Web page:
- Observe good personal hygiene
- Monitor your health closely
- Seek medical attention promptly
- If you feel sick during travel, inform airline crew about your illness and seek mask from the airline crew
- For further details kindly check travel advisory issued by the MoHFW, GOI available on website (www.mohfw.gov.in)
COVID-19 and Pregnancy, Childbirth and Breastfeeding
At present there is no evidence that they are at higher risk of severe illness than the general population. However, due to changes in their bodies and immune systems, we know that pregnant women can be badly affected by some infections. It is therefore important that they take precautions to protect themselves against COVID-19, and report possible symptoms (including fever, cough or difficulty breathing) to their healthcare provider.
Pregnant women should take the same precautions to avoid COVID-19 infection as other people.
You can help protect yourself by:
a. Washing your hands frequently with soap and water.
b. Keeping space between yourselves and others and avoiding crowded spaces.
c. Avoiding touching your eyes, nose and mouth.
d. Practicing respiratory hygiene . This means covering your mouth and nose with your bent elbow or tissue when you cough or sneeze. Then dispose of the used tissue immediately.
If you have fever, cough or difficulty breathing, seek medical care early. Call before going to a health facility, and follow the directions of your local health authority. Pregnant women and women who have recently delivered – including those affected by COVID-19 should attend their routine care appointments.
Answered above. The answer may change if there is any change in the guidelines by ICMR.
There is no conclusive evidence to determine if a pregnant woman with COVID-19 can pass the virus to her foetus or baby during pregnancy or delivery or breastfeeding.
Q.6 Do pregnant women with suspected or confirmed COVID-19 need to give birth by caesarean section?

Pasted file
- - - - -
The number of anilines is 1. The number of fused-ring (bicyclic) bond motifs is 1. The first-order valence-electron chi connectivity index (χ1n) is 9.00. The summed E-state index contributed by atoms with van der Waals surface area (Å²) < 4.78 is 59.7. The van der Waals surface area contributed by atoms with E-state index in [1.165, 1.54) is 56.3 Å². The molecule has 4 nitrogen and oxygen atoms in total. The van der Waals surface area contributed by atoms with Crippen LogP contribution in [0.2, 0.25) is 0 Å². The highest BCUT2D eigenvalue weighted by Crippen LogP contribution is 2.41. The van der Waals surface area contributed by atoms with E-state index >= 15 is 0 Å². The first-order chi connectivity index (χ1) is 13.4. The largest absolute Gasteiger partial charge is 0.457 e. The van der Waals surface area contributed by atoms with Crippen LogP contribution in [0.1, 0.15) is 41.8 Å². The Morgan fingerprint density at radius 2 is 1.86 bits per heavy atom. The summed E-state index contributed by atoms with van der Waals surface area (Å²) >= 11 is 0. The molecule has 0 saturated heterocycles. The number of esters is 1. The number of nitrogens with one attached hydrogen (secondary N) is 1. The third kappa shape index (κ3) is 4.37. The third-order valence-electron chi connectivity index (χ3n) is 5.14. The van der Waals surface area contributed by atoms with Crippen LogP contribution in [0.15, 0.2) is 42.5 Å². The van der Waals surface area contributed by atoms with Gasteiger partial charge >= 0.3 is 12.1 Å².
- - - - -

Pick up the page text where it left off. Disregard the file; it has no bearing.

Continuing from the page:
No. WHO advice is that caesarean sections should only be performed when medically justified. The mode of birth should be individualized and based on a woman’s preferences alongside obstetric indications.
Yes. Women with COVID-19 can breastfeed if they wish to do. They should:
a. Practice respiratory hygiene during feeding, wearing a mask where available;
b. Wash hands before and after touching the baby;
c. Routinely clean and disinfect surfaces they have touched.
Yes. Close contact and early, exclusive breastfeeding helps a baby to thrive. You should be supported to:
a. Breastfeed safely, with good respiratory hygiene;
b. Hold your newborn skin-to-skin, and
c. Share a room with your baby
You should wash your hands before and after touching your baby, and keep all surfaces clean.
If you are too unwell to breastfeed your baby due to COVID-19 or other complications, you should be supported to safely provide your baby with breastmilk in a way possible, available, and acceptable to you. This could include: Expressing milk; Relactation; Donor human milk.
Facts and Myths
Fact – The COVID 19 virus can be transmitted in ALL AREAS including areas with hot and humid weather. The best way to protect yourself against COVID-19 is by frequently washing your hands with soap and water, covering your coughs and sneezes and avoiding crowded places.